Edit

Biography

Jump to: Overview (2) | Mini Bio (1) | Trivia (16)

Overview (2)

Born in Breslau, Silesia, Germany [now Wroclaw, Dolnoslaskie, Poland]
Died in New York City, New York, USA

Mini Bio (1)

Eugen Schüfftan moved from his motherland, Germany, to France in 1933 to escape the rising Nazi movement. He moved to the US in 1940 and became a member of Local 644, the East Coast cinematographers chapter of the International Alliance of Theatrical Stage Employees (IATSE). He invented the Schüfftan Process for optical special effects that was used until it was replaced by the simpler matte method. He received the Academy Award for black and white cinematography in 1962 for The Hustler (1961).

For a variety of reasons, Schufftan did not receive proper screen credit for many films he photographed. Director Edgar G. Ulmer, who worked with Schufftan on several films, said it was because he wasn't in the ASC (American Society of Cinematographers) and therefore wasn't allowed to take screen credit. Ulmer said that on one or two of the films he made with Schufftan he was forced to credit Jockey Arthur Feindel, the camera operator, as the cinematographer because of that.

- IMDb Mini Biography By: Artemis-9 (v's & corrections by A. Nonymous)

Trivia (16)

When Schüfftan moved to the US, he became a member of Local 644, the East Coast cinematographers chapter of the International Alliance of Theatrical Stage Employees (IATSE). He received the Academy Award for black and white cinematography in 1962 for "The Hustler." He did not receive proper screen credit for many films he photographed.
Inventor of the Schüfftan Process for optical special effects, used until it was replaced by the simpler matte method.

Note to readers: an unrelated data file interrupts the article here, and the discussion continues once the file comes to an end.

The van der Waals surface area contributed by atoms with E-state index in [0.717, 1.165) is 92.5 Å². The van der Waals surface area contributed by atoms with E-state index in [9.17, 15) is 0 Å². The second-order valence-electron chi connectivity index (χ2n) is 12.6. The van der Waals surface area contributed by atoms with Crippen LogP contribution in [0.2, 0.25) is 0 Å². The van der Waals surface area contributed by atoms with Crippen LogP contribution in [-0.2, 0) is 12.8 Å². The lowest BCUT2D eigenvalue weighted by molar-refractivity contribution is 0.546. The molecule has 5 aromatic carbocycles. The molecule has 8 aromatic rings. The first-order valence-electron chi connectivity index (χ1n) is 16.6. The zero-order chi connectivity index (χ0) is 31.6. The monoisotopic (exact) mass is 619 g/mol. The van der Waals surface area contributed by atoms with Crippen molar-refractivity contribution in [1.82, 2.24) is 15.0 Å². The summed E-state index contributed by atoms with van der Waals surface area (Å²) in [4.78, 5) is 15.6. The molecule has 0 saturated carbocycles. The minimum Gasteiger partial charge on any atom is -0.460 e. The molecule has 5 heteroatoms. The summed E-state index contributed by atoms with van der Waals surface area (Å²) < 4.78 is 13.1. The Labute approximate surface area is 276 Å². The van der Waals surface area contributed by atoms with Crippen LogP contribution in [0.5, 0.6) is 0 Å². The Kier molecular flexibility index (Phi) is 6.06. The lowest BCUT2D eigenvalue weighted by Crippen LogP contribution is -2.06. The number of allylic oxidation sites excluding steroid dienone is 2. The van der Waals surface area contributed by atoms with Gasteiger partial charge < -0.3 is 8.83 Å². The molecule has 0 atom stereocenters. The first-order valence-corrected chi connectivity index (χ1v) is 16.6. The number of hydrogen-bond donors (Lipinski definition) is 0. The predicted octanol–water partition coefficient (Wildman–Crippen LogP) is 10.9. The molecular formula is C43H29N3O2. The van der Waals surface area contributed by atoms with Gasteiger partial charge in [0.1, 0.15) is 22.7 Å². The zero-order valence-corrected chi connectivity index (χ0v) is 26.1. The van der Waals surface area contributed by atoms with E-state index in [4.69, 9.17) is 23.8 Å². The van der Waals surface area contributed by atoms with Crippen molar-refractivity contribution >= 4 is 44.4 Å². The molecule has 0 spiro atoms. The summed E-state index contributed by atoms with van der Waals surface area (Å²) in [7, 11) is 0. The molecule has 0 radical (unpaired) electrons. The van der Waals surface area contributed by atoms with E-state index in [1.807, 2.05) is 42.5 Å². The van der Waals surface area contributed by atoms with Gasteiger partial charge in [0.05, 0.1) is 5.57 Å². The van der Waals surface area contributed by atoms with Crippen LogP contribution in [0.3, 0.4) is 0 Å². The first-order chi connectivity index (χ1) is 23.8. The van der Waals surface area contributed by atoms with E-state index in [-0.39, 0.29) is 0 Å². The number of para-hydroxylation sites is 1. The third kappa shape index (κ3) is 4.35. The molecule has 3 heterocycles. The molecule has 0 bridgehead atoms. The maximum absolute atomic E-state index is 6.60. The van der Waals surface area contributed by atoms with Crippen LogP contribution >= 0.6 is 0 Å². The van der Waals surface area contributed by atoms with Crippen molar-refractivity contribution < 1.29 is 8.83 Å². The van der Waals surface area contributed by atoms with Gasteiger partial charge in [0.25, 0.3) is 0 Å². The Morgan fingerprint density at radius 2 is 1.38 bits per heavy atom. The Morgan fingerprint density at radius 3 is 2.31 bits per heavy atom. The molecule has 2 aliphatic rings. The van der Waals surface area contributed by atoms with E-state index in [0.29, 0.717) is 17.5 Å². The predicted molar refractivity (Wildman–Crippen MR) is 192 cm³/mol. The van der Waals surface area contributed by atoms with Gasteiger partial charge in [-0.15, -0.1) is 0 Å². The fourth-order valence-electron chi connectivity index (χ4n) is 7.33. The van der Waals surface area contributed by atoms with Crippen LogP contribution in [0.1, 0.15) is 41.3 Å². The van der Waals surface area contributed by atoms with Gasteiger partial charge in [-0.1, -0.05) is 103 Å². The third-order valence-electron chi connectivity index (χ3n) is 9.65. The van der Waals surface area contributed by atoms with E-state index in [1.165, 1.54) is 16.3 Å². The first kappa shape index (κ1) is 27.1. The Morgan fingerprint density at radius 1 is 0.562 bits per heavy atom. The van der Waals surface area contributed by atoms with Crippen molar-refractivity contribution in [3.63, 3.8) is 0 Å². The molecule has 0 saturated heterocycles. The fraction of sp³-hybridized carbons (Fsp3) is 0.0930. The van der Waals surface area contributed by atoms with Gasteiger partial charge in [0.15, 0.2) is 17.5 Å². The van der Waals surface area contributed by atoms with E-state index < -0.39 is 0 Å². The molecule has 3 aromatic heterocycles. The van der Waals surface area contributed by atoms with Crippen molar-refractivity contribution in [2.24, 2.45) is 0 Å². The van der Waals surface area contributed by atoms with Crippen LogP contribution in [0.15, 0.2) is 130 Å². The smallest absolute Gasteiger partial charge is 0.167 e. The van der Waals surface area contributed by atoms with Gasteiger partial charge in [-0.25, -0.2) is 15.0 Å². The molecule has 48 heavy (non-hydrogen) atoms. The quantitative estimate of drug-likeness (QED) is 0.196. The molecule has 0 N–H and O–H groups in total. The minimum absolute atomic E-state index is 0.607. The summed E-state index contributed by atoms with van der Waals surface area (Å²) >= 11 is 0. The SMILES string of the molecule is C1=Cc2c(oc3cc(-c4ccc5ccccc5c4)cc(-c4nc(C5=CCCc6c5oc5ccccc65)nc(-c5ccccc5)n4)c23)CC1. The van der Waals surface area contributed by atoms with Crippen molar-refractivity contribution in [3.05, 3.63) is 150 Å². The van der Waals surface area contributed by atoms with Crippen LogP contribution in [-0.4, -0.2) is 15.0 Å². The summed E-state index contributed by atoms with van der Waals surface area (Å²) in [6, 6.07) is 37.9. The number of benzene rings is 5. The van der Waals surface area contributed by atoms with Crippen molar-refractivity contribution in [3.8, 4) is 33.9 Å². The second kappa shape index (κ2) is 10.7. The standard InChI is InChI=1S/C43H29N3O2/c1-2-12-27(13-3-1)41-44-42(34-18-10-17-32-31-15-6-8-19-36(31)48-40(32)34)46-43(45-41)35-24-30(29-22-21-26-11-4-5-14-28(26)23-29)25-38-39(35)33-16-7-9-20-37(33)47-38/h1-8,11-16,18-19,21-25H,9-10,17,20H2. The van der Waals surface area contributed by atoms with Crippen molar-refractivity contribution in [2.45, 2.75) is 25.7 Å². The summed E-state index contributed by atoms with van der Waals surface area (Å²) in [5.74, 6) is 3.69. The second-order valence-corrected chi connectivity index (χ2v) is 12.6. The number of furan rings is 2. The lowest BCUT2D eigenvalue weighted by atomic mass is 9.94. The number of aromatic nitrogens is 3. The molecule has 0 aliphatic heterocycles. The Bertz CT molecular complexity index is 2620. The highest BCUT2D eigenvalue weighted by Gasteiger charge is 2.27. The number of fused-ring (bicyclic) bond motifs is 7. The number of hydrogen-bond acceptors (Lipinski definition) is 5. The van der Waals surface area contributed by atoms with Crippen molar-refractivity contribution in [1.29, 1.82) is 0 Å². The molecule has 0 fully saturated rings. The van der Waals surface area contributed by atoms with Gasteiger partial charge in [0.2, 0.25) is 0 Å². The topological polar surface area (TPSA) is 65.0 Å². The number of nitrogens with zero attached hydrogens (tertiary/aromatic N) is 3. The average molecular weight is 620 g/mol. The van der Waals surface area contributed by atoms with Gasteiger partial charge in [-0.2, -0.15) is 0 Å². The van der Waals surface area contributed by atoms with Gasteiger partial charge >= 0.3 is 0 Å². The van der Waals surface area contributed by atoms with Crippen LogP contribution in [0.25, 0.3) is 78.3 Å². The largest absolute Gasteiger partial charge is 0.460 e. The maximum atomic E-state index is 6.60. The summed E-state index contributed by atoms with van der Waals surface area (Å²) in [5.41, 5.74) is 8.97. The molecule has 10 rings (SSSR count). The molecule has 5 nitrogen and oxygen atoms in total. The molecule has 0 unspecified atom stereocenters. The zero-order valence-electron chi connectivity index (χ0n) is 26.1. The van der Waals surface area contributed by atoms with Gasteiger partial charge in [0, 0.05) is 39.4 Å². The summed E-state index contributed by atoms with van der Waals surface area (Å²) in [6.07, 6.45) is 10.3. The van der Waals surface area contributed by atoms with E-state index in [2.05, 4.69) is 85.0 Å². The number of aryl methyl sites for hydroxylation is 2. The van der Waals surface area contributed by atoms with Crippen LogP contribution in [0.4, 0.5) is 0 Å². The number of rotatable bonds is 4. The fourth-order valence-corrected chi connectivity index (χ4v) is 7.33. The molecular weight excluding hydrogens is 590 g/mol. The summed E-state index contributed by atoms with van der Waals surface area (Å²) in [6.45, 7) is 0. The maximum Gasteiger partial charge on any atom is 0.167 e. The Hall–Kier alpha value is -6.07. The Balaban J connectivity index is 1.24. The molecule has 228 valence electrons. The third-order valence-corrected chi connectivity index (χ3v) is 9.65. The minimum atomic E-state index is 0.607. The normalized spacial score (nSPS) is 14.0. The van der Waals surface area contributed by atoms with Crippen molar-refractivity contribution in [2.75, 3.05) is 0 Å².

He moved to France in 1933 to escape the Nazis.
He moved to the United States in 1940.
One innovation was called after him "Schüfftan-Verfahren" which he invented together with Ernst Kunstmann. This invention made it possible to save a lot of money for huge scenery by using a mirror trick which combines two pictures to one. In this way small models appeared like giant buildings.
After the war Eugen Schüfftan became an international cinematographer who worked regularly in the USA, France and Switzerland in the next years. Only for a pure German production he didn't work again in those years.
He became established as a cinematographer in the 30s but his career in Germany came to an abrupt end with the rise of the National Socialist. As a Jew he was no longer able to work from 1933. He emigrated to France where he continued his film career in France as well as in England.
Eugen Schüfftan became a cinematographer himself and his first movie in this position was "Jagd auf dich" (1929).
When he met the architect Hans Poelzig who was an important art director in the film business, Eugen Schüfftan came in touch with the film as well. Because he was especially interested in pictures he was fascinated by the camera and its creative possibilities. Therefore he began to contrive how to create fantastic pictures for the film and one result was the already mentioned "Schüfftan-Verfahren".
Besides his activity as a cinematographer he remained busy as a special effect artist as well and in this function he was responsible for the productions "The Dark Mirror" (1946), "The Magnetic Monster" (1953), "Ulisse" (1954) and "Marianne de ma jeunesse" (1955).
He also realised few movies as a director.
He invented the Schüfftan process, a special effects technique that employed mirrors to insert actors into miniature sets. One of the first uses of the process was for Metropolis (1927), directed by Fritz Lang. The technique was widely used throughout the first half of the 20th century until it was supplanted by the traveling matte and bluescreen techniques.
Before Eugen Schüfftan made a career in the film business he studied at a art college and became a successful painter. Later he was active as an architect and an ornamental painter.
The cinematographer Eugen Schüfftan was not only famous as a cinematographer but also for his technical innovations of special effects.
When France became occupied as well the seemingly secure harbor of his escape ended and he went to the USA in 1940. There he was able to continue his film career in the same year. Till the end of World War II he shot the movies "Hitler's Madman" (1943), "It Happened Tomorrow "(1944), "Bluebeard" (1944) and "Strange Illusion" (1945).
His collaboration with the director Marcel Carné led to very impressive results.

See also

Other Works | Publicity Listings | Official Sites | Contact Info

Contribute to This Page